HARRISBURG (AP) — Pennsylvania hospitals overwhelmed with the latest COVID-19 surge will get help from federal teams as Gov. Tom Wolf’s administration finalizes the details, Wolf’s office said Tuesday.
Wolf’s administration did not give details about how many people will be in the federal “strike teams,” what sort of expertise or equipment they will bring with them and when they could feasibly arrive at hospitals in Pennsylvania.
In a statement, Wolf’s acting secretary of health, Keara Klinepeter, said Wolf’s administration is working to determine which hospitals will receive help and what sort of resources they will get.
Wolf’s administration said it asked the federal government for help on Dec. 15, seeking health care workers to help at hospitals, skilled nursing facilities, and ambulance companies in the hardest-hit areas of Pennsylvania.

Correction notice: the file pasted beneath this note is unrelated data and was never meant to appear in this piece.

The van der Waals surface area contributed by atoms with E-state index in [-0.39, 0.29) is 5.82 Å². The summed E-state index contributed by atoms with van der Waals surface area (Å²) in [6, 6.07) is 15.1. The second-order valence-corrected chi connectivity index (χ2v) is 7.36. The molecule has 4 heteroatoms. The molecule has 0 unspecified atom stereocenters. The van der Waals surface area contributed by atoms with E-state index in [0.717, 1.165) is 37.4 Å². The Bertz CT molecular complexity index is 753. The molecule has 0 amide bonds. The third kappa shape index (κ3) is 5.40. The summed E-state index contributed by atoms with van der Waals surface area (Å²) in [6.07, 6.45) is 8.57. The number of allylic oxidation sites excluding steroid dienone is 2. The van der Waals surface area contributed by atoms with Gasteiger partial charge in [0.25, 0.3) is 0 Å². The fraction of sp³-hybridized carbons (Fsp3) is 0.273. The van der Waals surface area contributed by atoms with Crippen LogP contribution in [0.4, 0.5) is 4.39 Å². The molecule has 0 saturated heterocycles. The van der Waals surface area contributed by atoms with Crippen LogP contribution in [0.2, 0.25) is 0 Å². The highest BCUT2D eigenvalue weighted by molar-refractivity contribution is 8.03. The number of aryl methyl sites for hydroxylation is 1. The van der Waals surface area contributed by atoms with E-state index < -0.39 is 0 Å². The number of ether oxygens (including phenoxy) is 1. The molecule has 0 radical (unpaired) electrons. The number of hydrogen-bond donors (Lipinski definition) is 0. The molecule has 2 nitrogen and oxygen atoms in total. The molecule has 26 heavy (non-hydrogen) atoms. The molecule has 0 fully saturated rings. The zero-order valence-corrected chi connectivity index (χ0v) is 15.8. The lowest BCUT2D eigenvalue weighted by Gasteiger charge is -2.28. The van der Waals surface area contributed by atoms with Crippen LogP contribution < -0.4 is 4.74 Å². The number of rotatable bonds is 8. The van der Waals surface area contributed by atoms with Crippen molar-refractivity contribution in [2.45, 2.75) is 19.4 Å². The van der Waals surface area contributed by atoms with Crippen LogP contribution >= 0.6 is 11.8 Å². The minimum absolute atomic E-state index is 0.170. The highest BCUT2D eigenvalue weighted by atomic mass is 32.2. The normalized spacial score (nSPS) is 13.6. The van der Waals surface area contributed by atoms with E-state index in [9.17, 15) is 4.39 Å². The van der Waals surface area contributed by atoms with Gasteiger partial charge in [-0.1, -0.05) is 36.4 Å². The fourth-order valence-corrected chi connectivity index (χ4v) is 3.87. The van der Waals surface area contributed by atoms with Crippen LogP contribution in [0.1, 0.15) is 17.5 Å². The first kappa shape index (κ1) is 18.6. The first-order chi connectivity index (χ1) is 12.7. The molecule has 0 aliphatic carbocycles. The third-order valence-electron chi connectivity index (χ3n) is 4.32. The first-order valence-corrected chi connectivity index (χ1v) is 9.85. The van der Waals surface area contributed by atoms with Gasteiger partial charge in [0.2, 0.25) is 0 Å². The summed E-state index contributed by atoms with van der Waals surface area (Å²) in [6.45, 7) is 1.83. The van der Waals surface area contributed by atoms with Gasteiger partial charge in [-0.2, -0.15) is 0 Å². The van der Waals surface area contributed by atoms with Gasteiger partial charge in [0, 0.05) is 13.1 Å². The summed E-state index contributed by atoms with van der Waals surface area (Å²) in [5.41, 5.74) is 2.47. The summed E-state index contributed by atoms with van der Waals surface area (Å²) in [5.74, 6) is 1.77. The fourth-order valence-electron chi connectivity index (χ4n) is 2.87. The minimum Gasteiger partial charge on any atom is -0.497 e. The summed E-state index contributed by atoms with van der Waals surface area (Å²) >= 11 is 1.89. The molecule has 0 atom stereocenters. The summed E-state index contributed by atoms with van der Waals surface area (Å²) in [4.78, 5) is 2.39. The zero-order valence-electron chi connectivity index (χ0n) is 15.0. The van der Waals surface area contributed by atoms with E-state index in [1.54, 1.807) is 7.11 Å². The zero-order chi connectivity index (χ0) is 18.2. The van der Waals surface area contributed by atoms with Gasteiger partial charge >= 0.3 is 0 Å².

Pennsylvania also asked FEMA for 1 million rapid at-home coronavirus tests and for an increase in the state’s allocation of monoclonal antibody treatments.
Hospitals and nursing homes statewide have been sounding the alarm in recent weeks as largely unvaccinated COVID-19 patients fill hospital beds, sending some acute-care facilities over capacity.
Hospitals are reporting very long emergency-room wait times, while staffing shortages in nursing homes are forcing some to stop accepting new residents.
Pennsylvania is reporting an average of almost 9,000 new, confirmed infections per day over the last two weeks, up 50% since the second half of November. The number of COVID-19 patients requiring hospital care has increased by 80% since last month, at more than 4,500 per day.